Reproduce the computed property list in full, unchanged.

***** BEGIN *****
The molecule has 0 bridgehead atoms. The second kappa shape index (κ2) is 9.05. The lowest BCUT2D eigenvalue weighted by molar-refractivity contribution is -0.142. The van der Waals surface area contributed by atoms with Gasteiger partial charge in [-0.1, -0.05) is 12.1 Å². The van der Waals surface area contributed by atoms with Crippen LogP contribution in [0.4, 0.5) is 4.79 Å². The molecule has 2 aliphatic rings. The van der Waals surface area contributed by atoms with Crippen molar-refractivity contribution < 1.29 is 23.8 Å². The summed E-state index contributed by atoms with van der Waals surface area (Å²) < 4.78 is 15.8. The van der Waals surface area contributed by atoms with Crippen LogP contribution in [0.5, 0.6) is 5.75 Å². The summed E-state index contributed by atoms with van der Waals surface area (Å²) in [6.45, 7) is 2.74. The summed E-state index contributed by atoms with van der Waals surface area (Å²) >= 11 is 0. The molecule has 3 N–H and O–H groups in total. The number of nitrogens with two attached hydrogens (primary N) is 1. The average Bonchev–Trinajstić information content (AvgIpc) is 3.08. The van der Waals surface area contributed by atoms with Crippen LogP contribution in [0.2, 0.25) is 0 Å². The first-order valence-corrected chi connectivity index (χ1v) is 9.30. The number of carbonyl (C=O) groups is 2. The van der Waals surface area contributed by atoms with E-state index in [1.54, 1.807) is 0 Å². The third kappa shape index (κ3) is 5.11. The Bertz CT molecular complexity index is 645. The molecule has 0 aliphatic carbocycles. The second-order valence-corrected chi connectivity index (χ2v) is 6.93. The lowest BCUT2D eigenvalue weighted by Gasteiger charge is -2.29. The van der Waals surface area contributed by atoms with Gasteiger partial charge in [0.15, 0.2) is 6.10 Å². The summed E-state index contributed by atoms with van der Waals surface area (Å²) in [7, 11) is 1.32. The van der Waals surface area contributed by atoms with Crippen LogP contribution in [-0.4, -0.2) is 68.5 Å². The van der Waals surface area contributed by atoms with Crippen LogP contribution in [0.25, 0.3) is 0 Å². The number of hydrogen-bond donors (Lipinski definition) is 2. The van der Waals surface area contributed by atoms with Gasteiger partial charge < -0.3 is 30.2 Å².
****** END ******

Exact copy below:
The molecule has 0 bridgehead atoms. The second kappa shape index (κ2) is 9.05. The lowest BCUT2D eigenvalue weighted by molar-refractivity contribution is -0.142. The van der Waals surface area contributed by atoms with Gasteiger partial charge in [-0.1, -0.05) is 12.1 Å². The van der Waals surface area contributed by atoms with Crippen LogP contribution in [0.4, 0.5) is 4.79 Å². The molecule has 2 aliphatic rings. The van der Waals surface area contributed by atoms with Crippen molar-refractivity contribution < 1.29 is 23.8 Å². The summed E-state index contributed by atoms with van der Waals surface area (Å²) < 4.78 is 15.8. The van der Waals surface area contributed by atoms with Crippen LogP contribution in [0.5, 0.6) is 5.75 Å². The summed E-state index contributed by atoms with van der Waals surface area (Å²) in [6.45, 7) is 2.74. The summed E-state index contributed by atoms with van der Waals surface area (Å²) >= 11 is 0. The molecule has 3 N–H and O–H groups in total. The number of nitrogens with two attached hydrogens (primary N) is 1. The average Bonchev–Trinajstić information content (AvgIpc) is 3.08. The van der Waals surface area contributed by atoms with Crippen LogP contribution in [0.2, 0.25) is 0 Å². The first-order valence-corrected chi connectivity index (χ1v) is 9.30. The number of carbonyl (C=O) groups is 2. The van der Waals surface area contributed by atoms with E-state index in [1.54, 1.807) is 0 Å². The third kappa shape index (κ3) is 5.11. The Bertz CT molecular complexity index is 645. The molecule has 0 aliphatic carbocycles. The second-order valence-corrected chi connectivity index (χ2v) is 6.93. The lowest BCUT2D eigenvalue weighted by Gasteiger charge is -2.29. The van der Waals surface area contributed by atoms with Gasteiger partial charge in [0.15, 0.2) is 6.10 Å². The summed E-state index contributed by atoms with van der Waals surface area (Å²) in [7, 11) is 1.32. The van der Waals surface area contributed by atoms with Crippen LogP contribution in [-0.4, -0.2) is 68.5 Å². The van der Waals surface area contributed by atoms with Crippen LogP contribution in [0.25, 0.3) is 0 Å². The number of hydrogen-bond donors (Lipinski definition) is 2. The van der Waals surface area contributed by atoms with Gasteiger partial charge < -0.3 is 30.2 Å².